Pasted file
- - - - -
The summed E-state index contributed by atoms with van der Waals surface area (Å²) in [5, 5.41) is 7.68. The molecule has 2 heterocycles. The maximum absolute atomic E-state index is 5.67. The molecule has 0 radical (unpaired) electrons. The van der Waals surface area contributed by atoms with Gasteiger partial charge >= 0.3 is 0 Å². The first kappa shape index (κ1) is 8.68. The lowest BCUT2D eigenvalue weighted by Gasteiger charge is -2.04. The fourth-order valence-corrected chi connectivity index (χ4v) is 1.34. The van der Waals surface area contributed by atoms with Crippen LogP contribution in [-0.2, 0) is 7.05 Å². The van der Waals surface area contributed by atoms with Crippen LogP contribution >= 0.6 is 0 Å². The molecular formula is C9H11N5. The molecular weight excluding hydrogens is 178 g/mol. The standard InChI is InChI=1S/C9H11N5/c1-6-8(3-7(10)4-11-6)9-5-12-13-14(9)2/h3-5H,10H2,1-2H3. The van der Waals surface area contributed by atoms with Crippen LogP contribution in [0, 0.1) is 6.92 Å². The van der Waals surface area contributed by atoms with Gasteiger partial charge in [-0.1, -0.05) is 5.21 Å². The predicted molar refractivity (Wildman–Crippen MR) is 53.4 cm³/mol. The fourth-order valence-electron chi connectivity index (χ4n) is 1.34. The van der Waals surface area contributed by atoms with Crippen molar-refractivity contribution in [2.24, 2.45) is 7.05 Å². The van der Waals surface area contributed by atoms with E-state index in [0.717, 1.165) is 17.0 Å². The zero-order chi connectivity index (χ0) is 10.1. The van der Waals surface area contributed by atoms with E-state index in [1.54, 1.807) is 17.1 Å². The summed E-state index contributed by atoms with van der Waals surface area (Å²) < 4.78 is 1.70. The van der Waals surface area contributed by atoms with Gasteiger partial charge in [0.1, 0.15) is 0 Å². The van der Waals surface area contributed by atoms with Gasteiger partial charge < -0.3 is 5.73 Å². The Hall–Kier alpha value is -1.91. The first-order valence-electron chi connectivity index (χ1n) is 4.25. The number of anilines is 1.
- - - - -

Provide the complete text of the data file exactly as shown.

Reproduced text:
The summed E-state index contributed by atoms with van der Waals surface area (Å²) in [5, 5.41) is 7.68. The molecule has 2 heterocycles. The maximum absolute atomic E-state index is 5.67. The molecule has 0 radical (unpaired) electrons. The van der Waals surface area contributed by atoms with Gasteiger partial charge >= 0.3 is 0 Å². The first kappa shape index (κ1) is 8.68. The lowest BCUT2D eigenvalue weighted by Gasteiger charge is -2.04. The fourth-order valence-corrected chi connectivity index (χ4v) is 1.34. The van der Waals surface area contributed by atoms with Crippen LogP contribution in [-0.2, 0) is 7.05 Å². The van der Waals surface area contributed by atoms with Crippen LogP contribution >= 0.6 is 0 Å². The molecular formula is C9H11N5. The molecular weight excluding hydrogens is 178 g/mol. The standard InChI is InChI=1S/C9H11N5/c1-6-8(3-7(10)4-11-6)9-5-12-13-14(9)2/h3-5H,10H2,1-2H3. The van der Waals surface area contributed by atoms with Crippen LogP contribution in [0, 0.1) is 6.92 Å². The van der Waals surface area contributed by atoms with Gasteiger partial charge in [-0.1, -0.05) is 5.21 Å². The predicted molar refractivity (Wildman–Crippen MR) is 53.4 cm³/mol. The fourth-order valence-electron chi connectivity index (χ4n) is 1.34. The van der Waals surface area contributed by atoms with Crippen molar-refractivity contribution in [2.24, 2.45) is 7.05 Å². The van der Waals surface area contributed by atoms with E-state index in [0.717, 1.165) is 17.0 Å². The zero-order chi connectivity index (χ0) is 10.1. The van der Waals surface area contributed by atoms with E-state index in [1.54, 1.807) is 17.1 Å². The summed E-state index contributed by atoms with van der Waals surface area (Å²) < 4.78 is 1.70. The van der Waals surface area contributed by atoms with Gasteiger partial charge in [0.1, 0.15) is 0 Å². The van der Waals surface area contributed by atoms with Gasteiger partial charge < -0.3 is 5.73 Å². The Hall–Kier alpha value is -1.91. The first-order valence-electron chi connectivity index (χ1n) is 4.25. The number of anilines is 1.